Franklin D. Lowy, MD
- Department of Medicine
Division of Infectious Diseases
- Department of Pathology & Cell Biology
Dr Franklin Lowy is professor of medicine and pathology in the Division of Infectious Diseases in the College of Physicians and Surgeons at Columbia University. His laboratory investigates the pathogenesis and epidemiology of Staphylococcus aureus and Staphylococcus epidermidis infections.
- Infectious Disease
- Internal Medicine
- Bacterial Infection
Insurance ProgramsPlease contact the provider’s office directly to verify that your particular insurance is accepted.
- Aetna [HMO, Medicare, NY Signature, POS, PPO, Signature Administrators, Student Health]
- Affinity [Essential (Exchange), Medicaid, Medicare]
- CIGNA [Great West, HMO, POS, PPO]
- Empire Blue Cross Blue Shield [Blue Priority, Child Health Plus, EPO, HMO, Medicare (Mediblue), Pathway (Exchange), POS, PPO]
- Fidelis Care [Child/Family Health Plus, Medicaid, Medicare]
- Health First [Child/Family Health Plus, Medicaid, Medicare]
- Health Insurance Plan of NY (HIP) [ConnectiCare, EPO, HMO, Medicaid, Medicare, PPO, Select Care (Exchange), Vytra]
- Health Plus - Amerigroup [Medicaid]
- Health Republic - Freelancers (Exchange)
- Local 1199
- Oscar (Exchange)
- Oxford Health Plans [Freedom, Liberty, Medicare]
- United Healthcare [Compass (Exchange), HMO, Medicaid (Community Plan), Medicare, POS, PPO]
- VNSNY CHOICE [Select Health]
- Professor of Medicine at CUMC
- Professor of Pathology & Cell Biology at CUMC
Education And Training
- Columbia University College of Physicians and Surgeons
- Internship: Harlem Hospital Center
- Residency: Harlem Hospital Center
- Fellowship: Albert Einstein Medical Center
Education & Training
- Department of Medicine
Research involves the pathogenesis and transmission of Staphylococcus aureus.
Studies on the pathogenesis of staphylococcal infections
Recent projects have focused on the role of different S. aureus and S. epidermidis surface proteins as mediators of adherence to explanted left ventricular assist device (LVAD) material. The goal of these studies has been to characterize the role of these proteins in the initiation of device-related infections. A second series of studies have used a mouse post-influenza model for S. aureus pneumonia to investigate the pathogenesis of these life-threatening infections.
Studies on the transmission of S. aureus among high-risk populations
A household-based study is underway to investigate how CA-MRSA is spread in the predominantly Dominican population that surrounds Columbia University Medical Center. Genetic characterization of these isolates as they spread within the community will examine whether adaptive changes facilitate spread. The goal of these studies is to gain a better understanding of the factors that contribute to the dissemination of S. aureus within this population. A second component of this investigation is to examine the spread of a unique methicillin-susceptible S. aureus, strain ST398. This strain is prevalent in Northern Manhattan and is responsible for an increasing number of clinical infections. A second transmission study is underway to determine how CA-MRSA strains are introduced and spread into the NYS prison system. The study, performed at Sing Sing and Bedford Hills maximum-security prisons examines inmates at entry, during their stay and at release from the two prisons. Molecular epidemiologic techniques are used to characterize the predominant isolates in the two facilities.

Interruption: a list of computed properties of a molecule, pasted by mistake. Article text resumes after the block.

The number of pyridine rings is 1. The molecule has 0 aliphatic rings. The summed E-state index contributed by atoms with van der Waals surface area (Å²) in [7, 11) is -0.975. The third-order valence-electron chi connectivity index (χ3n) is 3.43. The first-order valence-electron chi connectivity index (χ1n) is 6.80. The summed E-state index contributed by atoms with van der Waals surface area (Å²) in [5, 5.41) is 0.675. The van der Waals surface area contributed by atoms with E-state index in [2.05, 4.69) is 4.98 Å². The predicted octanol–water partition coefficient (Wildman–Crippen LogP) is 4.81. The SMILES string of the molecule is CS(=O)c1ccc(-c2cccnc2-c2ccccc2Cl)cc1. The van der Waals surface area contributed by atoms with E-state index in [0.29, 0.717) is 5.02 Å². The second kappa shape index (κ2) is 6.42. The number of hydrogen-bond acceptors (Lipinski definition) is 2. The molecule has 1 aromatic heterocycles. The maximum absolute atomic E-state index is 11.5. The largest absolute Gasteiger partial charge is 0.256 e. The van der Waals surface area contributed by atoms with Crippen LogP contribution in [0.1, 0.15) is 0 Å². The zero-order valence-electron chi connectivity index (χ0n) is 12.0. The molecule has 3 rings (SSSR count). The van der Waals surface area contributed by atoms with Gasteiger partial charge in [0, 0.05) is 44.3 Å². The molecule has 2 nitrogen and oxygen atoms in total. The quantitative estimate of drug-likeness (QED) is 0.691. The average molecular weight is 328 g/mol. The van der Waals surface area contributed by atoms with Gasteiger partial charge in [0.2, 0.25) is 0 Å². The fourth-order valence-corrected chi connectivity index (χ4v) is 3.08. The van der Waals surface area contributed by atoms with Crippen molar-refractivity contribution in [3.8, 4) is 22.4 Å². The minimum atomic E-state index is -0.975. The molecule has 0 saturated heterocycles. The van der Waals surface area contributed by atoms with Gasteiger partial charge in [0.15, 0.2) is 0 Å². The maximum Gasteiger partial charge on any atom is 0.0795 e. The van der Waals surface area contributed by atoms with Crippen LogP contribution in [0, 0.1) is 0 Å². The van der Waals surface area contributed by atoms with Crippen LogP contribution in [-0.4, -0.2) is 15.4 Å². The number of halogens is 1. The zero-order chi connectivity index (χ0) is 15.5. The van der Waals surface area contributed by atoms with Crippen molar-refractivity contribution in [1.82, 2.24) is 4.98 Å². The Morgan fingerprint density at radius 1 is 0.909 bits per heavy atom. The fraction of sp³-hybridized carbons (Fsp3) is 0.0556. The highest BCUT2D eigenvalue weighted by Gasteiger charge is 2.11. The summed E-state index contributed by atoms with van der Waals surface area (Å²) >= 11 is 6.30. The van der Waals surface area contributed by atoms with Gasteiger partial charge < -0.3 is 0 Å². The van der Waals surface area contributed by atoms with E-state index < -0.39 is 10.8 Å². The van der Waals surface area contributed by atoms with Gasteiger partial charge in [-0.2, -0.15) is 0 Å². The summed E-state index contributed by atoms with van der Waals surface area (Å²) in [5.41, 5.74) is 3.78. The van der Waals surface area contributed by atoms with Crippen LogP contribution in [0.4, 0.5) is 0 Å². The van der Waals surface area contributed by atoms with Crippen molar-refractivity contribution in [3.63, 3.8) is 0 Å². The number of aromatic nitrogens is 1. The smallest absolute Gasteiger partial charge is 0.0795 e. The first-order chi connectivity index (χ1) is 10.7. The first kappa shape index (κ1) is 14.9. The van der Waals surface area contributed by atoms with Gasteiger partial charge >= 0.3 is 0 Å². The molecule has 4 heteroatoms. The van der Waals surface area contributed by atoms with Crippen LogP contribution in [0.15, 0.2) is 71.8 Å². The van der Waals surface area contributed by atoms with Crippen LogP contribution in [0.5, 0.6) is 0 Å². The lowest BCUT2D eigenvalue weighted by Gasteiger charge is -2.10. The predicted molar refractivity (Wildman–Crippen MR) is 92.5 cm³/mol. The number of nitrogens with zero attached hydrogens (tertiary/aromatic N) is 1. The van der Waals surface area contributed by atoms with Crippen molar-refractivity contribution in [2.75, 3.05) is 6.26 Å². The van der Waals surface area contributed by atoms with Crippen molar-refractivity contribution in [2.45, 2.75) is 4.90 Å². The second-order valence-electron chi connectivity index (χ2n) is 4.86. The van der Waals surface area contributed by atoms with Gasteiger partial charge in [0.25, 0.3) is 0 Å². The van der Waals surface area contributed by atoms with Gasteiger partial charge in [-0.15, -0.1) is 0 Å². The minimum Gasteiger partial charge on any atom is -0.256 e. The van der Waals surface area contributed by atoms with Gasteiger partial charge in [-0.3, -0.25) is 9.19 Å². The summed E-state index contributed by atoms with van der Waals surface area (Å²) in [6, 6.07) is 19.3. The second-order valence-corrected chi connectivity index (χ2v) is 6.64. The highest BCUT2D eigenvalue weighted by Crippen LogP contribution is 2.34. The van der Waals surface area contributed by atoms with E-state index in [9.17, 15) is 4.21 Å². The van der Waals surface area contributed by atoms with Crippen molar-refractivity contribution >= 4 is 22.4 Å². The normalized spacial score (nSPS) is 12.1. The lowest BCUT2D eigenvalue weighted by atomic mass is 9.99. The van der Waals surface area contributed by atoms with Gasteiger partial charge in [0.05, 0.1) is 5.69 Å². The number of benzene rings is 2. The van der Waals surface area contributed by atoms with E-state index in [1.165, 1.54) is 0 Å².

Studies on the epidemiology of ventricular assist device infections
A multicenter prospective study examined the risk factors associated with the development of VAD-related infections. Molecular characterization of the isolates associated with these infections is underway. This study also identified clones of S. epidermidis that were found at geographically dispersed medical centers across the United States.
Project Dates: 15-Aug-09 to 31-Jul-15
- Frank D. Lowy, MD
- Rachel J. Gordon, MPH, MD
- Anne-Catrin Uhlemann, MD, Ph.D
- Lowy FD. Staphylococcus aureus infections. N Engl J Med. 1998;339:520-532.
- Lowy FD. Antimicrobial resistance: The example of Staphylococcus aureus. J Clin Invest. 2003;111:1265-1273.
- Gordon RJ, Lowy FD. Bacterial infections in drug users. N Engl J Med. 2005;353:1945-1954.
- Furuya EY, Lowy FD. Antimicrobial-resistant bacteria in the community setting. Nature Microbiol Rev. 2006;4:36-45.
- Gordon RJ, Quagliarello B, Lowy FD. Ventricular assist device-related infections. Lancet Infect Dis. 2006;6:426-37.
- Lowy, F.D., Aiello, A.E., Bhat, M., Johnson-Lawrence, V.D., Lee, M., Burrell, E., Wright, L.N., Vasquez, G. and Larson, E.L. Staphylococcus aureus colonization and infection in New York State Prisons. J. Infect. Dis. 196:911-918, 2007
- Arrecubieta, C., Lee, M., Macey, A., Foster, T.J. and Lowy, F.D. SdrF, a Staphylococcus epidermidis surface protein, binds type 1 collagen. J. Biol. Chem. 282:18767-18776, 2007
- Lowy, F. D. Secrets of a superbug. Nat. Med.13:1418-1420, 2007
- Arrecubieta, C., Francis, F.A.T.,von Bayern, M. P., Akashi, H., Deng, M.C., Naka, Y. and Lowy, F.D. SdrF, a Staphylococcus epidermidis surface protein, contributes to the initiation of ventricular assist device driveline-related infections. PLoS Pathogens 5:e1000411-1000424, 2009
- Lee M.H., Arrecubieta C., Martin F.J., Prince A., Borczuk A.C. and Lowy F.D. A postinfluenza model of Staphylococcus aureus pneumonia. J Infect Dis 201:508-15, 2010
- Gwizdala, R., Miller, M., Bhat, M., Vavagiakis, P., Henry, C., Neaigus, A., Shi, Q. and Lowy, F.D. Staphylococcus aureus among drug users: identification of hidden networks. Amer. J. Pub. Health. In Press 2011
- Lowy, F.D. Staphylococcal Infections In: Harrison’s Principles of Internal Medicine, 18th edition. Editors: A. S. Fauci, E. Braunwald, D.L. Casper, S. L. Hauser, D. L. Longo, J. L. Jameson and J. Loscalzo. The McGraw-Hill Companies, Inc., In Press 2011